An appStore, a website, an ad, a QR code somewhere… ?
- Does he already have an account? Does he need one to perform every action?
- In which context will he launch my app? Are we talking cosy couch browsing or crowded underground subway ride?
- Then what is his stress-level?
- Does he have a lot of time in front of him?
- How fast his connection is?
- How to follow-up on the experience the user just had?
- Does he need any kind of information easily accessible from anywhere?
- How to reassure him if he is now waiting for something from the product?
- If my product is cross device, how to operate the transition from one to another?
- How to find out what happened a month ago?
Each one of this question will assure that we are not forgetting any opportunity to delight the user*.
It is not only what the user does with your product, but also what happens before and after it.
Delighting the user is not having every piece of an interface animated, popping around with spring easing or easter egg. It is the little big details that make your life a lil easier such as a good follow-up email, an offline mode, pre-filled forms, an error message, etc.
To better visualise the experience, you can draw it on an actual timeline, a BluePrint, or do the next play!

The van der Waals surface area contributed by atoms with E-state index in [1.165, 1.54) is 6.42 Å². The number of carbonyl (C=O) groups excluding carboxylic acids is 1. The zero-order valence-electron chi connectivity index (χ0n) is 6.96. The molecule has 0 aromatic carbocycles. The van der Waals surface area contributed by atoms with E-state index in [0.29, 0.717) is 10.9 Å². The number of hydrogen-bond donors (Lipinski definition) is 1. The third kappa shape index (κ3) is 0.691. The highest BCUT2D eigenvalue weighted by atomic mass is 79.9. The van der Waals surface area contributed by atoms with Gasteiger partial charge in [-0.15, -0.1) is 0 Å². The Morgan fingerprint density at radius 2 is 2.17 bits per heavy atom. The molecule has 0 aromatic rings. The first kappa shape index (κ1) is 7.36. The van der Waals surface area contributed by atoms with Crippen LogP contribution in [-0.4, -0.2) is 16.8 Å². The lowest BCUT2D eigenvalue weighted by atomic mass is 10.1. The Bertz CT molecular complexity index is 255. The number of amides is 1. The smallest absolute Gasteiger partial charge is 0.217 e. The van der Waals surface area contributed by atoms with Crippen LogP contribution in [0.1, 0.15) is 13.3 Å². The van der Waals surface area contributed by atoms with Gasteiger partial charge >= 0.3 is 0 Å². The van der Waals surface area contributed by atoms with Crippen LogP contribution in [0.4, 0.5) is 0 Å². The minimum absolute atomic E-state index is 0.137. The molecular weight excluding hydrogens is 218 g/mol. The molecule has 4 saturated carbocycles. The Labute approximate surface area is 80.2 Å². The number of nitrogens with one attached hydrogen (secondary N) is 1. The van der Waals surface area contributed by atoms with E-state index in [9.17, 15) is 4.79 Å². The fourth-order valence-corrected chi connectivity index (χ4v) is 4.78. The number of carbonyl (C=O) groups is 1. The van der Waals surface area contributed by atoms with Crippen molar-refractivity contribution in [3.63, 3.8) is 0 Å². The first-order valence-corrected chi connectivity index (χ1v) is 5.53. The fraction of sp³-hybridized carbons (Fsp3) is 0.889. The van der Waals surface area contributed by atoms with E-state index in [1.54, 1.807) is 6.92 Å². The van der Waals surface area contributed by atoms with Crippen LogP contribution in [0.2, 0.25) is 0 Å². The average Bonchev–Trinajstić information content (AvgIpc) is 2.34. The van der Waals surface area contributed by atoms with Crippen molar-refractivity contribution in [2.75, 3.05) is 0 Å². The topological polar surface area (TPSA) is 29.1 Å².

3. The Comic Strip
As designers, we use images to deliver an idea, that is why sketching the experience is very useful to me to better visualise all the steps the users are going through.
To perform that, a designer once advised me to divide an A4 paper into six squares, then draw each action like a comic strip.
To me, it is a way of dissecting the user life, visualising his flow and understanding his habits. Out of my comic strip, I then identify the pain points the user is going through and figure out the best way technology can enter his life to simplify it.
“I don’t sketch this out of my imagination, but from user interview results.”
Also, whenever I have the possibility, I don’t sketch this out of my imagination, but from user interview results.
Once I have figured how the product would work, I start again and draw the experience one more time to be sure my service is covering every aspects.
When I think I have come to a good experience (and if the project allow it) I try to actually live the comic strip. This is in fact pretty useful to check if your interactions are working according to a certain context.
Bonus point: no need for a product to be fully built. A very very low-cost prototype is more than enough to perform this play.
“When I think I have come to a good experience I try to actually live the comic strip.”
It often helped me realised that some simple interactions turned out not to be so easy after all:
- in the streets, during winter, wearing gloves.
- in a grocery store with a bag in one hand
- in a sunny place, that dark UI was in fact not a great idea.
Divide a page once into six sections with the marker, then photo-copy it for future use.
4. The conversation
Conversational UI is all over the place these days. Even though I believe that this UI concept does not suit every product, there is surely something very interesting in it.
Indeed, the Designer goal is to transform technology into something which feels natural. So it, makes sense to use a natural interaction like talking through a chat to trigger an action. SMS is one of the oldest feature of our mobile phone after all.